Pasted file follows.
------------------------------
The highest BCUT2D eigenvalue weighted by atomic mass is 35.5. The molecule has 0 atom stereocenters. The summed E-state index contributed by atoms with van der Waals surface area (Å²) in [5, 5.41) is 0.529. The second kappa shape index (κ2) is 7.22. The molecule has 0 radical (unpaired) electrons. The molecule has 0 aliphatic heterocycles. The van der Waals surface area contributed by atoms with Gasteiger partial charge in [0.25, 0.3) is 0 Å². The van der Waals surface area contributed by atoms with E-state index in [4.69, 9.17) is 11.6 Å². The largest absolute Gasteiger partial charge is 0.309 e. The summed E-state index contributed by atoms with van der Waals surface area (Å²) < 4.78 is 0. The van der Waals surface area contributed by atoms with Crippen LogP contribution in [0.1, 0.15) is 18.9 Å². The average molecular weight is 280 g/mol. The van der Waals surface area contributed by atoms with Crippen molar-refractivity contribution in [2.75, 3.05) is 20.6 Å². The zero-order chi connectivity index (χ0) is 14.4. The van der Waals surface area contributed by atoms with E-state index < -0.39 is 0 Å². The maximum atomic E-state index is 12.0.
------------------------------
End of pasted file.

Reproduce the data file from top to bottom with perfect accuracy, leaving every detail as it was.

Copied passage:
The highest BCUT2D eigenvalue weighted by atomic mass is 35.5. The molecule has 0 atom stereocenters. The summed E-state index contributed by atoms with van der Waals surface area (Å²) in [5, 5.41) is 0.529. The second kappa shape index (κ2) is 7.22. The molecule has 0 radical (unpaired) electrons. The molecule has 0 aliphatic heterocycles. The van der Waals surface area contributed by atoms with Gasteiger partial charge in [0.25, 0.3) is 0 Å². The van der Waals surface area contributed by atoms with E-state index in [4.69, 9.17) is 11.6 Å². The largest absolute Gasteiger partial charge is 0.309 e. The summed E-state index contributed by atoms with van der Waals surface area (Å²) < 4.78 is 0. The van der Waals surface area contributed by atoms with Crippen LogP contribution in [0.1, 0.15) is 18.9 Å². The average molecular weight is 280 g/mol. The van der Waals surface area contributed by atoms with Crippen molar-refractivity contribution in [2.75, 3.05) is 20.6 Å². The zero-order chi connectivity index (χ0) is 14.4. The van der Waals surface area contributed by atoms with E-state index < -0.39 is 0 Å². The maximum atomic E-state index is 12.0.